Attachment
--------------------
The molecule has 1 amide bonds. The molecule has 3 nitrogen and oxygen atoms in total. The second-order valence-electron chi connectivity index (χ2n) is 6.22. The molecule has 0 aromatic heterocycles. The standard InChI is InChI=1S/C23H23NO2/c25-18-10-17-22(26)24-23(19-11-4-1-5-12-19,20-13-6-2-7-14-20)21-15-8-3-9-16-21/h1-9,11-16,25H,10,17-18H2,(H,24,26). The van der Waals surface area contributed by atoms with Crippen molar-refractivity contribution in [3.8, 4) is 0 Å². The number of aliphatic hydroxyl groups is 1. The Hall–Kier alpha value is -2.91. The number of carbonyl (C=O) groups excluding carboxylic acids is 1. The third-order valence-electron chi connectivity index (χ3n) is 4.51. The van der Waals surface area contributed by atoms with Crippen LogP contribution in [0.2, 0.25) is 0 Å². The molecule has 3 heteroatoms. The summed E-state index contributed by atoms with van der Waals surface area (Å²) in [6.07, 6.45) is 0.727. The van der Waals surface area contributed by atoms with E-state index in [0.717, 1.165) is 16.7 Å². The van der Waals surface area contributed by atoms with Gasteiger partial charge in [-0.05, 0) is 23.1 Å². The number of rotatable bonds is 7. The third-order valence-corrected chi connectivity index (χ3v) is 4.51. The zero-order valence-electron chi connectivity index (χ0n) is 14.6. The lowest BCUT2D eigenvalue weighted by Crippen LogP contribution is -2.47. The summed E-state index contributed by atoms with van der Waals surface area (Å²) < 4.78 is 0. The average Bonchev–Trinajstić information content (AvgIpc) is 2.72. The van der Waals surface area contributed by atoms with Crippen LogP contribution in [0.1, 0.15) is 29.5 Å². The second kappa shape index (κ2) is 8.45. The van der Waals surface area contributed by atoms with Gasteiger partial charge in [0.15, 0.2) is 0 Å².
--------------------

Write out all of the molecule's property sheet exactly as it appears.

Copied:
The molecule has 1 amide bonds. The molecule has 3 nitrogen and oxygen atoms in total. The second-order valence-electron chi connectivity index (χ2n) is 6.22. The molecule has 0 aromatic heterocycles. The standard InChI is InChI=1S/C23H23NO2/c25-18-10-17-22(26)24-23(19-11-4-1-5-12-19,20-13-6-2-7-14-20)21-15-8-3-9-16-21/h1-9,11-16,25H,10,17-18H2,(H,24,26). The van der Waals surface area contributed by atoms with Crippen molar-refractivity contribution in [3.8, 4) is 0 Å². The number of aliphatic hydroxyl groups is 1. The Hall–Kier alpha value is -2.91. The number of carbonyl (C=O) groups excluding carboxylic acids is 1. The third-order valence-electron chi connectivity index (χ3n) is 4.51. The van der Waals surface area contributed by atoms with Crippen LogP contribution in [0.2, 0.25) is 0 Å². The molecule has 3 heteroatoms. The summed E-state index contributed by atoms with van der Waals surface area (Å²) in [6.07, 6.45) is 0.727. The van der Waals surface area contributed by atoms with E-state index in [0.717, 1.165) is 16.7 Å². The van der Waals surface area contributed by atoms with Gasteiger partial charge in [-0.05, 0) is 23.1 Å². The number of rotatable bonds is 7. The third-order valence-corrected chi connectivity index (χ3v) is 4.51. The zero-order valence-electron chi connectivity index (χ0n) is 14.6. The lowest BCUT2D eigenvalue weighted by Crippen LogP contribution is -2.47. The summed E-state index contributed by atoms with van der Waals surface area (Å²) < 4.78 is 0. The average Bonchev–Trinajstić information content (AvgIpc) is 2.72. The van der Waals surface area contributed by atoms with Crippen LogP contribution in [0.1, 0.15) is 29.5 Å². The second kappa shape index (κ2) is 8.45. The van der Waals surface area contributed by atoms with Gasteiger partial charge in [0.15, 0.2) is 0 Å².